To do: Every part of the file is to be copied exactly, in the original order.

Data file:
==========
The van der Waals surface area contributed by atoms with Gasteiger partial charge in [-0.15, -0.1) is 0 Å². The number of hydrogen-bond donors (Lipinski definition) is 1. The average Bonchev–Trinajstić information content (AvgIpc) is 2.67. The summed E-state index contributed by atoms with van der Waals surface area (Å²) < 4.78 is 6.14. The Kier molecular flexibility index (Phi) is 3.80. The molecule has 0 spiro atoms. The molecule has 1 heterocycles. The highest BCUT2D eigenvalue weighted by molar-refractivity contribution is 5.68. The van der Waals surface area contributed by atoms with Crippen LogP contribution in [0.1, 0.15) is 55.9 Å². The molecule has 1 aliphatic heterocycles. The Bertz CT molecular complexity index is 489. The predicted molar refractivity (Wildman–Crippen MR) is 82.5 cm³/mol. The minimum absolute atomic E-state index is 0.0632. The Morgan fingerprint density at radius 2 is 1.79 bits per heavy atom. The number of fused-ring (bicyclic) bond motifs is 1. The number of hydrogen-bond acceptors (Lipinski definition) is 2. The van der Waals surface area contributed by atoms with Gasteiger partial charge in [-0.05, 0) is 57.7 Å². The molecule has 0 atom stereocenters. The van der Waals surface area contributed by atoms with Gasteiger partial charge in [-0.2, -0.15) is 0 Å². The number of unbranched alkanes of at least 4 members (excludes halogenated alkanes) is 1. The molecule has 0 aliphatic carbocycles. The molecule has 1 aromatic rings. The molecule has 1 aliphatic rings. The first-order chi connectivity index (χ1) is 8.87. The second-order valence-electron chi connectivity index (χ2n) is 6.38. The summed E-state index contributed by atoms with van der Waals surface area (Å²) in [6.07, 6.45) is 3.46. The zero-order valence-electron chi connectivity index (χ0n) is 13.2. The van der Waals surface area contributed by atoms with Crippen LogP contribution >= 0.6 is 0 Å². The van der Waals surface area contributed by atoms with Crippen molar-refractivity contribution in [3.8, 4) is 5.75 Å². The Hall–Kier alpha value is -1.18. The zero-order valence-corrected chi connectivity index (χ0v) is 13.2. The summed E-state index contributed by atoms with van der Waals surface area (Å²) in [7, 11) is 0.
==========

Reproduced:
The van der Waals surface area contributed by atoms with Gasteiger partial charge in [-0.15, -0.1) is 0 Å². The number of hydrogen-bond donors (Lipinski definition) is 1. The average Bonchev–Trinajstić information content (AvgIpc) is 2.67. The summed E-state index contributed by atoms with van der Waals surface area (Å²) < 4.78 is 6.14. The Kier molecular flexibility index (Phi) is 3.80. The molecule has 0 spiro atoms. The molecule has 1 heterocycles. The highest BCUT2D eigenvalue weighted by molar-refractivity contribution is 5.68. The van der Waals surface area contributed by atoms with Crippen LogP contribution in [0.1, 0.15) is 55.9 Å². The molecule has 1 aliphatic heterocycles. The Bertz CT molecular complexity index is 489. The predicted molar refractivity (Wildman–Crippen MR) is 82.5 cm³/mol. The minimum absolute atomic E-state index is 0.0632. The Morgan fingerprint density at radius 2 is 1.79 bits per heavy atom. The number of fused-ring (bicyclic) bond motifs is 1. The number of hydrogen-bond acceptors (Lipinski definition) is 2. The van der Waals surface area contributed by atoms with Gasteiger partial charge in [-0.05, 0) is 57.7 Å². The molecule has 0 atom stereocenters. The van der Waals surface area contributed by atoms with Gasteiger partial charge in [-0.2, -0.15) is 0 Å². The number of unbranched alkanes of at least 4 members (excludes halogenated alkanes) is 1. The molecule has 0 aliphatic carbocycles. The molecule has 1 aromatic rings. The molecule has 1 aliphatic rings. The first-order chi connectivity index (χ1) is 8.87. The second-order valence-electron chi connectivity index (χ2n) is 6.38. The summed E-state index contributed by atoms with van der Waals surface area (Å²) in [6.07, 6.45) is 3.46. The zero-order valence-electron chi connectivity index (χ0n) is 13.2. The van der Waals surface area contributed by atoms with Crippen LogP contribution >= 0.6 is 0 Å². The van der Waals surface area contributed by atoms with Crippen molar-refractivity contribution in [3.8, 4) is 5.75 Å². The Hall–Kier alpha value is -1.18. The zero-order valence-corrected chi connectivity index (χ0v) is 13.2. The summed E-state index contributed by atoms with van der Waals surface area (Å²) in [7, 11) is 0.